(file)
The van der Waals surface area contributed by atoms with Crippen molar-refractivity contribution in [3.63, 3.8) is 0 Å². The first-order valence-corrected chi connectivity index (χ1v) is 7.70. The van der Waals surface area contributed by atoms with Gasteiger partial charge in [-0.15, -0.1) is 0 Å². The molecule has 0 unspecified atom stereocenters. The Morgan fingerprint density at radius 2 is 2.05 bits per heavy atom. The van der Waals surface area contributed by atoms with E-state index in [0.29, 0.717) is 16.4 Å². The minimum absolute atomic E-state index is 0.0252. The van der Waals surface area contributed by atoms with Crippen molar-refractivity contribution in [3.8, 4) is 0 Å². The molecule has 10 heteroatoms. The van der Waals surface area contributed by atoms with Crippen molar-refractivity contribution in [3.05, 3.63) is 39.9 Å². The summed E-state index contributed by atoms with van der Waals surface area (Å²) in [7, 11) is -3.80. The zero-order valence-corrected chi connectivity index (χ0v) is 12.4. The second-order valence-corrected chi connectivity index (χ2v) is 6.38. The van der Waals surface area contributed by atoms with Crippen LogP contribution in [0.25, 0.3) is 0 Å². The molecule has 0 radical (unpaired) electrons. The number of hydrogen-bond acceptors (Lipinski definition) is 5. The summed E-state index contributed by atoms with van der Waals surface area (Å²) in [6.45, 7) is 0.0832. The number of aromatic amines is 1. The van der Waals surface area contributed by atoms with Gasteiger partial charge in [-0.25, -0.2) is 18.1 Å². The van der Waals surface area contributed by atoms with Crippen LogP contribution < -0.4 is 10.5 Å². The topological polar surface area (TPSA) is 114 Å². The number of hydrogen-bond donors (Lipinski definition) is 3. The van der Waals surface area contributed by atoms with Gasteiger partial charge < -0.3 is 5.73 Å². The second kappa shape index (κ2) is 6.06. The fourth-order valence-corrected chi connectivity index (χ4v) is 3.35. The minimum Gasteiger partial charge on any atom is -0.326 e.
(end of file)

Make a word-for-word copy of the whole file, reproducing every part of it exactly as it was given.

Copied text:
The van der Waals surface area contributed by atoms with Crippen molar-refractivity contribution in [3.63, 3.8) is 0 Å². The first-order valence-corrected chi connectivity index (χ1v) is 7.70. The van der Waals surface area contributed by atoms with Gasteiger partial charge in [-0.15, -0.1) is 0 Å². The molecule has 0 unspecified atom stereocenters. The Morgan fingerprint density at radius 2 is 2.05 bits per heavy atom. The van der Waals surface area contributed by atoms with E-state index in [0.29, 0.717) is 16.4 Å². The minimum absolute atomic E-state index is 0.0252. The van der Waals surface area contributed by atoms with Crippen molar-refractivity contribution in [3.8, 4) is 0 Å². The molecule has 10 heteroatoms. The van der Waals surface area contributed by atoms with Crippen molar-refractivity contribution in [3.05, 3.63) is 39.9 Å². The summed E-state index contributed by atoms with van der Waals surface area (Å²) in [7, 11) is -3.80. The zero-order valence-corrected chi connectivity index (χ0v) is 12.4. The second-order valence-corrected chi connectivity index (χ2v) is 6.38. The van der Waals surface area contributed by atoms with Crippen LogP contribution in [0.25, 0.3) is 0 Å². The molecule has 0 radical (unpaired) electrons. The number of hydrogen-bond acceptors (Lipinski definition) is 5. The summed E-state index contributed by atoms with van der Waals surface area (Å²) in [6.45, 7) is 0.0832. The number of aromatic amines is 1. The van der Waals surface area contributed by atoms with Gasteiger partial charge in [-0.25, -0.2) is 18.1 Å². The van der Waals surface area contributed by atoms with Crippen LogP contribution < -0.4 is 10.5 Å². The topological polar surface area (TPSA) is 114 Å². The number of hydrogen-bond donors (Lipinski definition) is 3. The van der Waals surface area contributed by atoms with Gasteiger partial charge < -0.3 is 5.73 Å². The second kappa shape index (κ2) is 6.06. The fourth-order valence-corrected chi connectivity index (χ4v) is 3.35. The minimum Gasteiger partial charge on any atom is -0.326 e.